Beth Bagley

Andy Balyeat

A ge: 38. H om et ow n: San Diego. Ti m e i n ar ea: 10 years. Fam i l y : Husband, Chris, two children. Em pl oy m ent : Supervising attorney and senior prosecutor for the Deschutes County District Attorney’s Office. Educat i on: Bachelor’s degree from University of California at Santa Barbara; law degree from University of Minnesota Law School. Ex per i ence: Prosecutor and trial attorney with 15 years’ experience in Oregon; Bend-La Pine School Board member.

A ge: 52. H om et ow n: Lima, Ohio. Ti m e i n ar ea: 17 years. Fam i l y : Three children. Em pl oy m ent : Senior partner at Balyeat & Eager LLP. Educat i on: Bachelor’s degree from University of Cincinnati; law degree from Ohio Northern University Pettit College of Law. Ex per i ence: Attorney for 26 years; two years as assistant prosecutor, city of Lima, Ohio; tribal appeals judge for the Confederated Tribes of the Warm Springs Reservation.

the middle of her career, “there is a benefit to having potential longevity. ... I don’t look at this as the capstone of my career as a lawyer. It’s an opportunity to start a new chapter and be able to provide decades of service to the community.” While Bagley’s focus has been in criminal trial work, she does not believe it puts her at a disadvantage. “Sixty percent of the cases coming through the court are criminal. At any given time four out of seven are dedicated to handling criminal matters.

They take constitutional priority,” she said. “I would say one of the things that really distinguishes me from my opponent is I’m the only candidate who has ever handled criminal cases as a defense attorney or a prosecutor in Oregon.” She also pointed to her work on the non-criminal docket, in areas like mental commitments, stalking orders and violations of restraining orders, and said she’s eager as a judge to take on new types of cases. “I feel I have a good foundation to do that,” she said. “Once

separate trains, where Mussolini was given an intimate view of the mighty armaments being turned out at the Krupp works. Only government officials, high members of the Nazi party and a few invited guests were at the station, but vast throngs were massed in the streets near where Mussolini will be housed in the presidential palace. The two dictators walked upstairs to the street, where dense throngs burst into a salvo of cheering.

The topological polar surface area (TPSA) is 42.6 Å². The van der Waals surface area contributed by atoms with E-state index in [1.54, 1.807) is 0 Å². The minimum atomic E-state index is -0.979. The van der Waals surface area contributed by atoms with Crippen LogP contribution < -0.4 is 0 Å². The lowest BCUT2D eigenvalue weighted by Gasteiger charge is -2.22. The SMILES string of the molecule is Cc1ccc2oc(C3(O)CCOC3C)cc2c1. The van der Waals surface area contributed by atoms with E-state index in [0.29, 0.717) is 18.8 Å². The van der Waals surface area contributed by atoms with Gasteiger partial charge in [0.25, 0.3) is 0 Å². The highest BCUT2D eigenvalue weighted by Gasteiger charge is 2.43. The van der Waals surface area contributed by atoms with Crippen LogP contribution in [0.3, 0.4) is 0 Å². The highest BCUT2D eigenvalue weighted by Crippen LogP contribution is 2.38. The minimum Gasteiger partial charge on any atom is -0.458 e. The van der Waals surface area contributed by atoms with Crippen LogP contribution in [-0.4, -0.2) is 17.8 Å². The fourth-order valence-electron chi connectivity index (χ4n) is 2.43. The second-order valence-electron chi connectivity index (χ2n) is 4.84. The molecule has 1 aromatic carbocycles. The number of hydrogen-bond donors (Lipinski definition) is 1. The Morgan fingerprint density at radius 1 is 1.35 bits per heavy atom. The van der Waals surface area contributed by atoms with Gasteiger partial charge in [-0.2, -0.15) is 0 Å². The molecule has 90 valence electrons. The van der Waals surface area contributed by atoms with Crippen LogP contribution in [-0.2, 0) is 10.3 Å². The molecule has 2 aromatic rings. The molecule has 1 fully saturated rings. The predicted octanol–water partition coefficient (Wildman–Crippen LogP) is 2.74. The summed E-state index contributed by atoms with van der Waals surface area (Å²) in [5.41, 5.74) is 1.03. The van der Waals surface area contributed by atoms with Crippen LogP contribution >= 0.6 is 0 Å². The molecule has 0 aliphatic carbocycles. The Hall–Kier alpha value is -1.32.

smiled, the hurt still plain in his eyes, “but while it has been tempting when they asked me to come back, all of that is behind me now.”

50 YEARS AGO For the week ending Sept. 29, 1962

Marciano snubbed by Liston The hurt showed in Rocky Marciano’s brown eyes even more than it did the night Joe Walcott rocked him with a right hand and almost fought him off for the heavyweight championship of the world. He has just walked into Sonny Liston’s training quarters in Chicago. Liston was doing a solo twist in front of a grinding record recorder and Marciano walked up to him. “Hiyah, Sonny,” said the man who retired as undefeated heavyweight champion of the world. Liston gave him a blank stare and ignored the outstretched hand. “Uh,” he replied coldly, “Hiyah.” Later, looking out through the steamy windows, Marciano shook his head. “He didn’t even say ‘Hiyah, Rock’ or ‘Hiyah, Champ’ or anything. It was like he was standing in a vacuum and I was a nobody. Like he didn’t even see me, or I was a bug, or something.” Liston was not a nice man to any of those who had come in to see him try on the disputed gloves he will use when he battles Floyd Patterson in Comisky Park tonight for the heavyweight title which Marciano once wore. Marciano stood in a corner and the massive hands which clubbed such as Joe Louis, Walcott, Ezzard Charles and Archie Moore into submission in an uninterrupted march of 49 victories clenched into frustrated fists. The Rock looked out at the infield fences and his voice, when it came, was soft and without reproach. “He shouldn’t be this way,” Marciano asserted. “I know how it is when you are waiting for a big bout which means so much. But you never forget to be nice to people. What would a man such as this be like if he won the title.” Liston, pressed again for the radio interview, raised his voice in exasperation but finally stalked up to where Marciano stood. His voice was flat, unfriendly and unemotional as he gave short answers to a few questions Marciano asked him. It was over in a minute. “You should have belted him one,” someone suggested on the way out. Marciano’s fists clenched again. “Maybe I would have,” he